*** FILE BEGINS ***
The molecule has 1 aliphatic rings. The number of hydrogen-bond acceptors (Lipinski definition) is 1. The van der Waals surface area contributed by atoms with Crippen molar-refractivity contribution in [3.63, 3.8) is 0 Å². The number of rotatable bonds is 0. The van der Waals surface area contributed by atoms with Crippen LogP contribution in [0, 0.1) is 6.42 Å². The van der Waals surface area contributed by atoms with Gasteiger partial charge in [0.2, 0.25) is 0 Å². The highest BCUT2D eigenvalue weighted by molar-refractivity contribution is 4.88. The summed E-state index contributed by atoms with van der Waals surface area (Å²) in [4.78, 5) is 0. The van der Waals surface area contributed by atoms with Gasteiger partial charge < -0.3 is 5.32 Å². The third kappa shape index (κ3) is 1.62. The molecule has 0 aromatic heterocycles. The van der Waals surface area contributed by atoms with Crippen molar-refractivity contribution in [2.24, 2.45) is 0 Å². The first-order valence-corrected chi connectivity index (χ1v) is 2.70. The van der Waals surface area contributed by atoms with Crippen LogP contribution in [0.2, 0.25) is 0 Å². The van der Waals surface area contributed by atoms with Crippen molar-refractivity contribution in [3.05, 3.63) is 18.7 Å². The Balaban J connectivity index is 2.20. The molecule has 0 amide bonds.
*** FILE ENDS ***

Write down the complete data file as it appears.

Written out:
The molecule has 1 aliphatic rings. The number of hydrogen-bond acceptors (Lipinski definition) is 1. The van der Waals surface area contributed by atoms with Crippen molar-refractivity contribution in [3.63, 3.8) is 0 Å². The number of rotatable bonds is 0. The van der Waals surface area contributed by atoms with Crippen LogP contribution in [0, 0.1) is 6.42 Å². The van der Waals surface area contributed by atoms with Gasteiger partial charge in [0.2, 0.25) is 0 Å². The highest BCUT2D eigenvalue weighted by molar-refractivity contribution is 4.88. The summed E-state index contributed by atoms with van der Waals surface area (Å²) in [4.78, 5) is 0. The van der Waals surface area contributed by atoms with Gasteiger partial charge < -0.3 is 5.32 Å². The third kappa shape index (κ3) is 1.62. The molecule has 0 aromatic heterocycles. The van der Waals surface area contributed by atoms with Crippen molar-refractivity contribution in [2.24, 2.45) is 0 Å². The first-order valence-corrected chi connectivity index (χ1v) is 2.70. The van der Waals surface area contributed by atoms with Crippen LogP contribution in [0.2, 0.25) is 0 Å². The van der Waals surface area contributed by atoms with Crippen molar-refractivity contribution in [3.05, 3.63) is 18.7 Å². The Balaban J connectivity index is 2.20. The molecule has 0 amide bonds.